There are many different ways you may inadvertently kill your web application’s presence online. Here I try to list the major reasons an IIS site running .NET may underperform.
The trickiest cases to prevent are the time bombs. That code that runs really well in development, but starts misbehaving when put in production. Not immediately of course, but after a few months, making it really hard to track down which change brought the site under. I will get to those, but not in this post.
This post is the first in a series of posts. It describes a class of problems with the very descriptive name:
Frequent Web Application Restarts
The obvious case when this happens is when w3wp.exe changes PID. This is not the entire truth: the observant developer have probably seen that an application can restart without the worker process launching again under a new process id. This happens for example when you change web.config.
An application can restart without having to change the worker process because what really happens is that its Application Domain is unloaded and a new one replaces it within the w3wp.exe process. You see, it does not map to an application; it maps to the concept Application Pool, and as such, it may run multiple applications. Each application run in their own Application Domain. Microsoft’s Scott Forsyth blogged about this almost 9 years ago, it’s still true.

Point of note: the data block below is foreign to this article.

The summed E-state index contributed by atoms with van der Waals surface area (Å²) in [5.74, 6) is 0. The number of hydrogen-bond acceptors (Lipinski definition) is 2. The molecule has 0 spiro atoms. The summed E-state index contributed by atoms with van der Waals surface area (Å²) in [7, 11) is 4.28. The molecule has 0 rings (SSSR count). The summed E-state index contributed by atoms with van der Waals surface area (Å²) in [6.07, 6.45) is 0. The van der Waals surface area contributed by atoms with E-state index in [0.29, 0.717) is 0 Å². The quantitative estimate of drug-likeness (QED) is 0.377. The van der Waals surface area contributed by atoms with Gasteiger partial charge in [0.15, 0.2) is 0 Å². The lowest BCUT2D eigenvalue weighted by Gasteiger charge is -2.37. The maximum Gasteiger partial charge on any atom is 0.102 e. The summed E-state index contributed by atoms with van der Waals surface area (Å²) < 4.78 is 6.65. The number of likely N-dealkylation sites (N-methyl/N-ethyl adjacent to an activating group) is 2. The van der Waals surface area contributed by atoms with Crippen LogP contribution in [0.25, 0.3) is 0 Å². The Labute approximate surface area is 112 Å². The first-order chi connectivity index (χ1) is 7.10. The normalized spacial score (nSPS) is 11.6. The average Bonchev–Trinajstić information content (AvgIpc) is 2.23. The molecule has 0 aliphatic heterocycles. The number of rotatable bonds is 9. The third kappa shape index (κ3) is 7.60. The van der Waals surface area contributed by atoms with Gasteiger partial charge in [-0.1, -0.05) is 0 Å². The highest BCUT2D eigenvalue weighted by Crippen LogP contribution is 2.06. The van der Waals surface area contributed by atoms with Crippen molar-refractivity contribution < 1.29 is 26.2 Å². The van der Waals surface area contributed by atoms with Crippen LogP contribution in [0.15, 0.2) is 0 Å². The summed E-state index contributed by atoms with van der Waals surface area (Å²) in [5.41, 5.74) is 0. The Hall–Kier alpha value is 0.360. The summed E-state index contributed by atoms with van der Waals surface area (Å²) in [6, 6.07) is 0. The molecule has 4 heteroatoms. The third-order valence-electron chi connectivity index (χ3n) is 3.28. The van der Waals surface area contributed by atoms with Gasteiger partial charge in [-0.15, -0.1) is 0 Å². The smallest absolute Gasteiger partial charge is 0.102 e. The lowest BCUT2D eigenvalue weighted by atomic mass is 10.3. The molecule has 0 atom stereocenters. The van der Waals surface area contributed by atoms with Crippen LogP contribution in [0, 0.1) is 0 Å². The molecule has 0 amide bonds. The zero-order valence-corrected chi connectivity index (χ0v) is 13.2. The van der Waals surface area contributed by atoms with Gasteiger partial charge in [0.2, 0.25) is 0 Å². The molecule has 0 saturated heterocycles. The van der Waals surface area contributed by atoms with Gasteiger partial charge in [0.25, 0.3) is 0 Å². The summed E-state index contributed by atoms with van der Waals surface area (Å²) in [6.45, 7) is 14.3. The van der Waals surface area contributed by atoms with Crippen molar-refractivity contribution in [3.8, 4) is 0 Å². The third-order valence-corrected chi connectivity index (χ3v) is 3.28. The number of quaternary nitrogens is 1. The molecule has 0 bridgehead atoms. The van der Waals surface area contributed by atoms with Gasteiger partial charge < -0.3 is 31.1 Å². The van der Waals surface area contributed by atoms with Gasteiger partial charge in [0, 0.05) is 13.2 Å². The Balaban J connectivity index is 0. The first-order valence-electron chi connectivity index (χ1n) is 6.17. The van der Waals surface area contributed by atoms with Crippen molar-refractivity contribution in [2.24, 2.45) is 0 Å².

For troubleshooting this class of problems, my colleague Mattias Lövström created a module that you just drop into your /bin/-folder and it will generate an Event Log message each time the application restarts, whether or not it brings the application pool with it.
Application restarts are bad because they drop all caches and forces a reinitialization of all components. This is costly because for the duration of the restart, your application will serve absolutely zero requests, all while incoming requests fill up the thread pool workers and possibly the queue waiting to be served.
Install Mattias Lövström’s Application Restart Detector. It will emit an Event Log message when the Application Domain unloads, even if the new application re-launches in the same process.
If your w3wp.exe process crashes, especially predictably/frequently, explore ExceptionTrace.exe, a part of the same Mattias’ StackDump package.
Also make sure to configure the Advanced Settings for your application pool so that it writes a log message on recycle events. Open up IIS Manager and set all of the items under “Generate Recycle Event Log Entry” to true. This helps you track if and why your application restarts.